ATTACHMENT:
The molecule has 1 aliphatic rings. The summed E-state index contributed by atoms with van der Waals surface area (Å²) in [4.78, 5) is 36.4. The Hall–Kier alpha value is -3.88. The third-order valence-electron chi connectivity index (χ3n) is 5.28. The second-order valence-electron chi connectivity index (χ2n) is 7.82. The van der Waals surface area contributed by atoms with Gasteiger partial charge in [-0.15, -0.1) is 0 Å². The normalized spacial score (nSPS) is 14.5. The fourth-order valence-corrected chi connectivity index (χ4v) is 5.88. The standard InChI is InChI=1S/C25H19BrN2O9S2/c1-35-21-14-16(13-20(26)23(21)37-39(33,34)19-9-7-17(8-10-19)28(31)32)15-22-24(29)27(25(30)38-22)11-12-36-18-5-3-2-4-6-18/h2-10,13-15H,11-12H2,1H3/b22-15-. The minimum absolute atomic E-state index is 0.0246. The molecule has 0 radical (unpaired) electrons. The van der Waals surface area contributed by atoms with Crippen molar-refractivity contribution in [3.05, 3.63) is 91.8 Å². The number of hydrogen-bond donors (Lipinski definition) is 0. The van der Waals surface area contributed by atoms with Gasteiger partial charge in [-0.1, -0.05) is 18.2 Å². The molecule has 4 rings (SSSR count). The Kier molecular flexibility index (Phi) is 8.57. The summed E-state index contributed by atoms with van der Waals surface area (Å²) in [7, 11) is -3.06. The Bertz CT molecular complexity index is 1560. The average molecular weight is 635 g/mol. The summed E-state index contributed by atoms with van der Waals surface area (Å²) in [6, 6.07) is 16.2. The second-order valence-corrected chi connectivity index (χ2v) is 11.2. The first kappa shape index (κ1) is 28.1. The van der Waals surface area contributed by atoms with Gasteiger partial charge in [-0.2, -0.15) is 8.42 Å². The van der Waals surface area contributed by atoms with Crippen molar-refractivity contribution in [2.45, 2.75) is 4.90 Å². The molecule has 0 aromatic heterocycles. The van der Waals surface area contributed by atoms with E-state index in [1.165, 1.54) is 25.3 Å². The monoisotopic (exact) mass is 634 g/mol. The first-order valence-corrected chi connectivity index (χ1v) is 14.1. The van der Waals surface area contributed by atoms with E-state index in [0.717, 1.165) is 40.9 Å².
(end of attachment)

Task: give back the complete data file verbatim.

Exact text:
The molecule has 1 aliphatic rings. The summed E-state index contributed by atoms with van der Waals surface area (Å²) in [4.78, 5) is 36.4. The Hall–Kier alpha value is -3.88. The third-order valence-electron chi connectivity index (χ3n) is 5.28. The second-order valence-electron chi connectivity index (χ2n) is 7.82. The van der Waals surface area contributed by atoms with Gasteiger partial charge in [-0.15, -0.1) is 0 Å². The normalized spacial score (nSPS) is 14.5. The fourth-order valence-corrected chi connectivity index (χ4v) is 5.88. The standard InChI is InChI=1S/C25H19BrN2O9S2/c1-35-21-14-16(13-20(26)23(21)37-39(33,34)19-9-7-17(8-10-19)28(31)32)15-22-24(29)27(25(30)38-22)11-12-36-18-5-3-2-4-6-18/h2-10,13-15H,11-12H2,1H3/b22-15-. The minimum absolute atomic E-state index is 0.0246. The molecule has 0 radical (unpaired) electrons. The van der Waals surface area contributed by atoms with Crippen molar-refractivity contribution in [3.05, 3.63) is 91.8 Å². The number of hydrogen-bond donors (Lipinski definition) is 0. The van der Waals surface area contributed by atoms with Gasteiger partial charge in [-0.1, -0.05) is 18.2 Å². The molecule has 4 rings (SSSR count). The Kier molecular flexibility index (Phi) is 8.57. The summed E-state index contributed by atoms with van der Waals surface area (Å²) in [7, 11) is -3.06. The Bertz CT molecular complexity index is 1560. The average molecular weight is 635 g/mol. The summed E-state index contributed by atoms with van der Waals surface area (Å²) in [6, 6.07) is 16.2. The second-order valence-corrected chi connectivity index (χ2v) is 11.2. The first kappa shape index (κ1) is 28.1. The van der Waals surface area contributed by atoms with Gasteiger partial charge in [-0.2, -0.15) is 8.42 Å². The van der Waals surface area contributed by atoms with Crippen molar-refractivity contribution in [2.45, 2.75) is 4.90 Å². The molecule has 0 aromatic heterocycles. The van der Waals surface area contributed by atoms with E-state index in [1.165, 1.54) is 25.3 Å². The monoisotopic (exact) mass is 634 g/mol. The first-order valence-corrected chi connectivity index (χ1v) is 14.1. The van der Waals surface area contributed by atoms with E-state index in [0.717, 1.165) is 40.9 Å².